The annual Event Tech Live show took place in London this month, and once again, it didn’t disappoint. As Europe’s only dedicated exhibition and conference for event professionals interested in event technology, the show brought together a number of experts debating some of the latest technology trends and issues shaping our industry today. One topic that kept coming up again and again was the upcoming EU GDPR, which is set to radically change the way events collect and use the personal information of people coming to their events. And yet an audience poll at the show revealed that MOST event planners had actually very little understanding about the new regulation – which is quite alarming, given the implications.
Another interesting topic discussed at the show was the future of event apps and whether or not events will start moving towards other alternatives like chatbots in the next year. There were also some interesting questions around personalisation and how event planners decide how much personalisation they should actually do. This was the basis of one panel discussion between Eventsforce, Haymarket Media and the British Council which unveiled the results of a new research study on event personalisation. Aside from the conference, the event was also a good opportunity to see some of the latest innovations on offer, including an event check-in solution that uses facial recognition technology and a system which scraps the need for spreadsheets when recruiting, scheduling and paying temporary staff around events. Read more.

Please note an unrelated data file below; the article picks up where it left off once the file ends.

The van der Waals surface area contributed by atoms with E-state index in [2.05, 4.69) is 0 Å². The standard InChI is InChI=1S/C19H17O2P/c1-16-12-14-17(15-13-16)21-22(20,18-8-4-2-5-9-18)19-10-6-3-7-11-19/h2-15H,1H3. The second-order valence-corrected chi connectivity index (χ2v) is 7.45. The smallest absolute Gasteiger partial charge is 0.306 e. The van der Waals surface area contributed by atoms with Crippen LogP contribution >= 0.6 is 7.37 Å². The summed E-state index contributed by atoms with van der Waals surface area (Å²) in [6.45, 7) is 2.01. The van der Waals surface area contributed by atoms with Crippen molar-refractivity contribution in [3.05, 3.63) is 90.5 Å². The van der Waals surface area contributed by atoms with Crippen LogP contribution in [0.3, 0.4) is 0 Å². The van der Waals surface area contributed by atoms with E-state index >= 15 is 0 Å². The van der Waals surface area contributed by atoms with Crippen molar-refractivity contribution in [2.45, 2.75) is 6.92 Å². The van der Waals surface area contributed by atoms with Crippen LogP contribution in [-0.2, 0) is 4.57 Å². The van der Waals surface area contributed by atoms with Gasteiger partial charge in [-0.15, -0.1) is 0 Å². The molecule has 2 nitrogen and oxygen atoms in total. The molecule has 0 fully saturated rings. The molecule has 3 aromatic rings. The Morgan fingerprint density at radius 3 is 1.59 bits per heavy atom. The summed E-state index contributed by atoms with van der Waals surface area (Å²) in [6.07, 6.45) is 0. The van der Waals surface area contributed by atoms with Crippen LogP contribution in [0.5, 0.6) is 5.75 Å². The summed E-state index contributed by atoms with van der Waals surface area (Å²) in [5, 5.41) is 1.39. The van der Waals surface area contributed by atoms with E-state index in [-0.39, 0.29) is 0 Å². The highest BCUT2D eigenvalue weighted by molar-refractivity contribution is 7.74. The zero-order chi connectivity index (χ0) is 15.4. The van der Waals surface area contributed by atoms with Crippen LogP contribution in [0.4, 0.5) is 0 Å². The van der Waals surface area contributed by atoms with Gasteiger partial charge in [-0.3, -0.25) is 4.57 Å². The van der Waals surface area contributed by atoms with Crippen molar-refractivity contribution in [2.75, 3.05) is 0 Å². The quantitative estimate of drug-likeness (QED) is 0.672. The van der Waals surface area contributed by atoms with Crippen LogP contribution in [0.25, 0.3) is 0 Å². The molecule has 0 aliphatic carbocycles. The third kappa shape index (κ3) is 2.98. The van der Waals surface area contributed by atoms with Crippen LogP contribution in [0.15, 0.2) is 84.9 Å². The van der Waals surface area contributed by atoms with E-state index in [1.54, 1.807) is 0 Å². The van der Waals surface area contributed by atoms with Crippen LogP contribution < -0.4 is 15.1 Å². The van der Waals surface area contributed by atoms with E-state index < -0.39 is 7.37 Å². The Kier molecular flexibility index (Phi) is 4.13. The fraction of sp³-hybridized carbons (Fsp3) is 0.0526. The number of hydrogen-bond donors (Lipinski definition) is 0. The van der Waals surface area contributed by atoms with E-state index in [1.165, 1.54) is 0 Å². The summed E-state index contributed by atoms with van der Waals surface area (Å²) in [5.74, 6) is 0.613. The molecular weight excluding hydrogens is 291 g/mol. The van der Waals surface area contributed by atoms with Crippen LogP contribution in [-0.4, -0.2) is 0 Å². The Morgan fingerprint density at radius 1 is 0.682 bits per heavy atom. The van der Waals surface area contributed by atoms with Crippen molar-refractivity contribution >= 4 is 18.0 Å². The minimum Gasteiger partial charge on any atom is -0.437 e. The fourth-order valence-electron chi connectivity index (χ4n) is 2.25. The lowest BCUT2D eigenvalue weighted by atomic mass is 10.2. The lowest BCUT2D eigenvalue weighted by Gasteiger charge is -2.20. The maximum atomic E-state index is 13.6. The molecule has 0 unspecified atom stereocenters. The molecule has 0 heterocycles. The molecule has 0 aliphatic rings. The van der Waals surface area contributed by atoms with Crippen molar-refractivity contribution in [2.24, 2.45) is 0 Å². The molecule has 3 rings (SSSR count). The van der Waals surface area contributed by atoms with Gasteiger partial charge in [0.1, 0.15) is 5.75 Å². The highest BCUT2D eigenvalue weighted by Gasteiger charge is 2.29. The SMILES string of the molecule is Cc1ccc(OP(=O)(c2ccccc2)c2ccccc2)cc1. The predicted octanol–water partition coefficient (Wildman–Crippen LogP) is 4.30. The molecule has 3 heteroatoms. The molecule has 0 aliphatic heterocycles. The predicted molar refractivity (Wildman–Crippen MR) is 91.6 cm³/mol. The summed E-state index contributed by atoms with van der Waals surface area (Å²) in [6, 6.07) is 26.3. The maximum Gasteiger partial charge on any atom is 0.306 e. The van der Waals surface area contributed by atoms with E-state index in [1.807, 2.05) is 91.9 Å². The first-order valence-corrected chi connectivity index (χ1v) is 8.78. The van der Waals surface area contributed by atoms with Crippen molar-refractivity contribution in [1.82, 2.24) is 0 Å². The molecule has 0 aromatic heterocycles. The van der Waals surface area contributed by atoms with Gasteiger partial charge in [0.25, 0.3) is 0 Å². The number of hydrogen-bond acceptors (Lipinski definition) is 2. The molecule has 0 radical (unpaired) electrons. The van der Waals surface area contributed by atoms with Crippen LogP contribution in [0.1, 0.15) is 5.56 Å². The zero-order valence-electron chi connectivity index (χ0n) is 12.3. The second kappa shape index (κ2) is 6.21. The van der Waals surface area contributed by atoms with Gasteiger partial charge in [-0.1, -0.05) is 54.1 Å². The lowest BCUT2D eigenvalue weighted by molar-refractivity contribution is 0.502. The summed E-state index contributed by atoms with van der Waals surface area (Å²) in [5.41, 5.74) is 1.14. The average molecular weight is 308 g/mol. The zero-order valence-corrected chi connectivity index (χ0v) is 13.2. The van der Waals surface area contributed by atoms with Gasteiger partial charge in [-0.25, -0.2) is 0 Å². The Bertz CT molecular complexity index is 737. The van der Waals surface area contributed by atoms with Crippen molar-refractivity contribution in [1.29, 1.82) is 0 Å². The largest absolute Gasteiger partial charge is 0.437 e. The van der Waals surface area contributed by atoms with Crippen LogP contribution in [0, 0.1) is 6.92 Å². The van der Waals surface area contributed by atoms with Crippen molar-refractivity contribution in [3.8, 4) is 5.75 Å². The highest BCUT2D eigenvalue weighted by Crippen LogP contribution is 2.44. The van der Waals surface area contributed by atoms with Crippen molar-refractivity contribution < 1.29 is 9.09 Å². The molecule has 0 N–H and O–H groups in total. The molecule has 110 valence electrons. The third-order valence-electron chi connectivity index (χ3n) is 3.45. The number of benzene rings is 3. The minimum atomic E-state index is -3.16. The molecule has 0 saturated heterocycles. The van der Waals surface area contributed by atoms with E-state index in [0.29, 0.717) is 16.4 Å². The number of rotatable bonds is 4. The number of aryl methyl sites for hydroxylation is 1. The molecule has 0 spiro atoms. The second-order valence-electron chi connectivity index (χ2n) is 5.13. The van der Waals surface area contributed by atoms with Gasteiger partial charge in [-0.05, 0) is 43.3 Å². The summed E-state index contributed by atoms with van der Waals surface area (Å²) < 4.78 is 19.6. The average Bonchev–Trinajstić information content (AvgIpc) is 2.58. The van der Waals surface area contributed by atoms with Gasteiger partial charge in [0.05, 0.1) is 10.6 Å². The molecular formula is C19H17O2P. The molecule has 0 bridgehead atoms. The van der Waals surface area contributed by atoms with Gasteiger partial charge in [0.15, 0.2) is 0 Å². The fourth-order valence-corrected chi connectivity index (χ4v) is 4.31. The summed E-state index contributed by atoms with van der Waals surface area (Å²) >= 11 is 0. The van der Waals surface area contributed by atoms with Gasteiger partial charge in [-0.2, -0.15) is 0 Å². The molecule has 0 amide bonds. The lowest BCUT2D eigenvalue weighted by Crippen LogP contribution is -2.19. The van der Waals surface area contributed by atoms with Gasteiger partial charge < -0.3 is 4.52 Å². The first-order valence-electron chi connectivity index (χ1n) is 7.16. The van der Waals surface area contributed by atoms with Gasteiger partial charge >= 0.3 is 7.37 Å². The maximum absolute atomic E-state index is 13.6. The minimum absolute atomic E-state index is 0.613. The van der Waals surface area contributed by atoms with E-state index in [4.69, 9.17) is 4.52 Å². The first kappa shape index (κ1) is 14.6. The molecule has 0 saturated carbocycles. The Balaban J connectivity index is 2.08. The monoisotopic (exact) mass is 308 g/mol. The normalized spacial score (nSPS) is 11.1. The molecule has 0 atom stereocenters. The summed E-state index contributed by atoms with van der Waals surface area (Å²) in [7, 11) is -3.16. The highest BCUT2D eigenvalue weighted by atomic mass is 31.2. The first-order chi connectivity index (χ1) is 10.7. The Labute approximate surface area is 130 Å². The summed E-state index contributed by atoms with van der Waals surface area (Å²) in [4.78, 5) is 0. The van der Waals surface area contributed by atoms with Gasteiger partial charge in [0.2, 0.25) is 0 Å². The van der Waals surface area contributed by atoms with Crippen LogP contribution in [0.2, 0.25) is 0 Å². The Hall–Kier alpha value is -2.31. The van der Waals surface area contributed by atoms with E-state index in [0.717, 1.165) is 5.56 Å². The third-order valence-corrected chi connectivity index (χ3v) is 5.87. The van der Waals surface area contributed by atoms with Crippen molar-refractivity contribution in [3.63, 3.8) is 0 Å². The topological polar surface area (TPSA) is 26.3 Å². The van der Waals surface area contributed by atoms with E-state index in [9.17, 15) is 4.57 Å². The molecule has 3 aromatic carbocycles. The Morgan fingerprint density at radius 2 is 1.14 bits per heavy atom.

TSNN: Noodle Live Launch First-Ever NFC-Enabled Event App
Noodle Live announced this month the availability of the first-ever NFC-enabled app for live events. Instead of using hardware to scan badges, event organisers will be able to design and encode ‘smart’ posters which can be displayed throughout an event. All attendees have to do is download the app, tap their phone on a poster that contains one of these small NFC chips so that they can access event swag, collect contacts and check-in to sessions.